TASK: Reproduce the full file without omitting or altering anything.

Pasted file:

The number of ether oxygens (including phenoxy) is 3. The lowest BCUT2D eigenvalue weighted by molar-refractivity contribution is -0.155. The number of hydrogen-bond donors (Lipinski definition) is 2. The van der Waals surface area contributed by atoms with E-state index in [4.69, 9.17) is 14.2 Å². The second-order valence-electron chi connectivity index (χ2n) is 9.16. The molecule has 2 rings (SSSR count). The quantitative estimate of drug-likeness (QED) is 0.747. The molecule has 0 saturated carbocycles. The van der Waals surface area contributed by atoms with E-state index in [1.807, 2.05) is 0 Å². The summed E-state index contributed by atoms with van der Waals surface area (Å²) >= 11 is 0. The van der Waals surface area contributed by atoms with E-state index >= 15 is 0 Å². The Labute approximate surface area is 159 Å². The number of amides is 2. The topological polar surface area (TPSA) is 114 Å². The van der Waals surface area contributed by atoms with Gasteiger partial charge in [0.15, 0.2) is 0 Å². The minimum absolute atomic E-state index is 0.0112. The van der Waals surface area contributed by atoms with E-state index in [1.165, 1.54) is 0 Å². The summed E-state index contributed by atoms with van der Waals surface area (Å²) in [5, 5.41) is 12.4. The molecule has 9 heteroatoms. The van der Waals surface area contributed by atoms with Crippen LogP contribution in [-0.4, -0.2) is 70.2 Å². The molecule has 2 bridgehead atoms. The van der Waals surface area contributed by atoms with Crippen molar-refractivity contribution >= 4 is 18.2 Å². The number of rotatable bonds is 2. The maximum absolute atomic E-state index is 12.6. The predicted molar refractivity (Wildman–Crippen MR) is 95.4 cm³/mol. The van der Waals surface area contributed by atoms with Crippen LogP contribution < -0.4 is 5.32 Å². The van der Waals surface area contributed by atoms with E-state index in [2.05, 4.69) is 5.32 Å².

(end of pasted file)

The number of ether oxygens (including phenoxy) is 3. The lowest BCUT2D eigenvalue weighted by molar-refractivity contribution is -0.155. The number of hydrogen-bond donors (Lipinski definition) is 2. The van der Waals surface area contributed by atoms with E-state index in [4.69, 9.17) is 14.2 Å². The second-order valence-electron chi connectivity index (χ2n) is 9.16. The molecule has 2 rings (SSSR count). The quantitative estimate of drug-likeness (QED) is 0.747. The molecule has 0 saturated carbocycles. The van der Waals surface area contributed by atoms with E-state index in [1.807, 2.05) is 0 Å². The summed E-state index contributed by atoms with van der Waals surface area (Å²) >= 11 is 0. The van der Waals surface area contributed by atoms with E-state index >= 15 is 0 Å². The Labute approximate surface area is 159 Å². The number of amides is 2. The topological polar surface area (TPSA) is 114 Å². The van der Waals surface area contributed by atoms with Gasteiger partial charge in [0.15, 0.2) is 0 Å². The minimum absolute atomic E-state index is 0.0112. The van der Waals surface area contributed by atoms with E-state index in [1.165, 1.54) is 0 Å². The summed E-state index contributed by atoms with van der Waals surface area (Å²) in [5, 5.41) is 12.4. The molecule has 9 heteroatoms. The van der Waals surface area contributed by atoms with Crippen LogP contribution in [-0.4, -0.2) is 70.2 Å². The molecule has 2 bridgehead atoms. The van der Waals surface area contributed by atoms with Crippen molar-refractivity contribution >= 4 is 18.2 Å². The number of rotatable bonds is 2. The maximum absolute atomic E-state index is 12.6. The predicted molar refractivity (Wildman–Crippen MR) is 95.4 cm³/mol. The van der Waals surface area contributed by atoms with Crippen LogP contribution < -0.4 is 5.32 Å². The van der Waals surface area contributed by atoms with E-state index in [2.05, 4.69) is 5.32 Å².